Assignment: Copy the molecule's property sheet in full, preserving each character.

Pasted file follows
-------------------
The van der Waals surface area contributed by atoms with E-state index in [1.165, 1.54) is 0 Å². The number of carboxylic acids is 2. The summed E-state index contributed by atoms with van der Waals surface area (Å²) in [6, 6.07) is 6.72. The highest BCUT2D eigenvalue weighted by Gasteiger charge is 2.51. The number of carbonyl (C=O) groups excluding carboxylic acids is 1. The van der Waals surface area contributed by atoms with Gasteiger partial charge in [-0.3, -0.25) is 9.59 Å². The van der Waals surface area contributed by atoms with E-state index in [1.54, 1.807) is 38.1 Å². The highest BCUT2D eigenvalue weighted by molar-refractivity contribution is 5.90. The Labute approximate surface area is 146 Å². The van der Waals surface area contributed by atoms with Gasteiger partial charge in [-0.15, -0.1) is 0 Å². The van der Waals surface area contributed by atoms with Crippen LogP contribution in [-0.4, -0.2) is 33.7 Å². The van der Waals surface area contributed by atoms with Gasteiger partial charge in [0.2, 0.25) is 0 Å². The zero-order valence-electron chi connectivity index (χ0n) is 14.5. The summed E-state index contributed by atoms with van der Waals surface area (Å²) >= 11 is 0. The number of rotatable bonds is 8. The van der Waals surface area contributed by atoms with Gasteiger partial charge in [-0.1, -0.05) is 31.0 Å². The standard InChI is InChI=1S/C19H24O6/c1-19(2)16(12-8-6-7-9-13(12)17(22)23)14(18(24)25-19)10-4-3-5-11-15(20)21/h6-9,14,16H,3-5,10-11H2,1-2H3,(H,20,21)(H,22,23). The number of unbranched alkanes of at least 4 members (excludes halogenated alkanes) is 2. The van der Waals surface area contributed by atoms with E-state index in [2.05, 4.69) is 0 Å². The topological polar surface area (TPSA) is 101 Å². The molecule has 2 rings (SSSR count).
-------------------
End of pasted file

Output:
The van der Waals surface area contributed by atoms with E-state index in [1.165, 1.54) is 0 Å². The number of carboxylic acids is 2. The summed E-state index contributed by atoms with van der Waals surface area (Å²) in [6, 6.07) is 6.72. The highest BCUT2D eigenvalue weighted by Gasteiger charge is 2.51. The number of carbonyl (C=O) groups excluding carboxylic acids is 1. The van der Waals surface area contributed by atoms with Gasteiger partial charge in [-0.3, -0.25) is 9.59 Å². The van der Waals surface area contributed by atoms with E-state index in [1.54, 1.807) is 38.1 Å². The highest BCUT2D eigenvalue weighted by molar-refractivity contribution is 5.90. The Labute approximate surface area is 146 Å². The van der Waals surface area contributed by atoms with Gasteiger partial charge in [-0.15, -0.1) is 0 Å². The van der Waals surface area contributed by atoms with Crippen LogP contribution in [-0.4, -0.2) is 33.7 Å². The van der Waals surface area contributed by atoms with Gasteiger partial charge in [0.2, 0.25) is 0 Å². The zero-order valence-electron chi connectivity index (χ0n) is 14.5. The summed E-state index contributed by atoms with van der Waals surface area (Å²) >= 11 is 0. The number of rotatable bonds is 8. The van der Waals surface area contributed by atoms with Gasteiger partial charge in [-0.1, -0.05) is 31.0 Å². The standard InChI is InChI=1S/C19H24O6/c1-19(2)16(12-8-6-7-9-13(12)17(22)23)14(18(24)25-19)10-4-3-5-11-15(20)21/h6-9,14,16H,3-5,10-11H2,1-2H3,(H,20,21)(H,22,23). The number of unbranched alkanes of at least 4 members (excludes halogenated alkanes) is 2. The van der Waals surface area contributed by atoms with E-state index in [2.05, 4.69) is 0 Å². The topological polar surface area (TPSA) is 101 Å². The molecule has 2 rings (SSSR count).